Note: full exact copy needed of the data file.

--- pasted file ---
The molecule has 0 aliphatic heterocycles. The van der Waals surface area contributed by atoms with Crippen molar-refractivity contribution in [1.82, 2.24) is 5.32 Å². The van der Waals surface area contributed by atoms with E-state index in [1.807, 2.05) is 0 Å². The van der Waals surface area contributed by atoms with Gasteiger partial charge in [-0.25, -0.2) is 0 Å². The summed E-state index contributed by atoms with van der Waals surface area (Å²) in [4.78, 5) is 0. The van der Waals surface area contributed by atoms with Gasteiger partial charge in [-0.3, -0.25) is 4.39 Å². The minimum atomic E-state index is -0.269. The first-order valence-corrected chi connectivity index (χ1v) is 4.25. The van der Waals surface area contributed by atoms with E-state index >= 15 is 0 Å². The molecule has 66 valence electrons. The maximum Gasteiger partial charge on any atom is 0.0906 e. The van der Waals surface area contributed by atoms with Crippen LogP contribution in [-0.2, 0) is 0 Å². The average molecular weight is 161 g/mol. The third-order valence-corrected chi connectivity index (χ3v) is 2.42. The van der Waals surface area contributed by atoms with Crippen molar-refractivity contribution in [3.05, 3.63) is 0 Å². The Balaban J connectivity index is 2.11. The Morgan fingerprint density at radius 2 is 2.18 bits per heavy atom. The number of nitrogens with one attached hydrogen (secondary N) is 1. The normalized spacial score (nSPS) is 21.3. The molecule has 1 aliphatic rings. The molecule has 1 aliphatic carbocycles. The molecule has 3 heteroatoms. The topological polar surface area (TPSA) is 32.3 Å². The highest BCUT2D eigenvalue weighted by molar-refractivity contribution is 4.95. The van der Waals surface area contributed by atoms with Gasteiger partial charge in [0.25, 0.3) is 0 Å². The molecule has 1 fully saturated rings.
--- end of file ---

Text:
The molecule has 0 aliphatic heterocycles. The van der Waals surface area contributed by atoms with Crippen molar-refractivity contribution in [1.82, 2.24) is 5.32 Å². The van der Waals surface area contributed by atoms with E-state index in [1.807, 2.05) is 0 Å². The van der Waals surface area contributed by atoms with Gasteiger partial charge in [-0.25, -0.2) is 0 Å². The summed E-state index contributed by atoms with van der Waals surface area (Å²) in [4.78, 5) is 0. The van der Waals surface area contributed by atoms with Gasteiger partial charge in [-0.3, -0.25) is 4.39 Å². The minimum atomic E-state index is -0.269. The first-order valence-corrected chi connectivity index (χ1v) is 4.25. The van der Waals surface area contributed by atoms with E-state index >= 15 is 0 Å². The molecule has 66 valence electrons. The maximum Gasteiger partial charge on any atom is 0.0906 e. The van der Waals surface area contributed by atoms with Crippen LogP contribution in [-0.2, 0) is 0 Å². The average molecular weight is 161 g/mol. The third-order valence-corrected chi connectivity index (χ3v) is 2.42. The van der Waals surface area contributed by atoms with Crippen molar-refractivity contribution in [3.05, 3.63) is 0 Å². The Balaban J connectivity index is 2.11. The Morgan fingerprint density at radius 2 is 2.18 bits per heavy atom. The number of nitrogens with one attached hydrogen (secondary N) is 1. The normalized spacial score (nSPS) is 21.3. The molecule has 1 aliphatic rings. The molecule has 1 aliphatic carbocycles. The molecule has 3 heteroatoms. The topological polar surface area (TPSA) is 32.3 Å². The highest BCUT2D eigenvalue weighted by molar-refractivity contribution is 4.95. The van der Waals surface area contributed by atoms with Gasteiger partial charge in [0.25, 0.3) is 0 Å². The molecule has 1 fully saturated rings.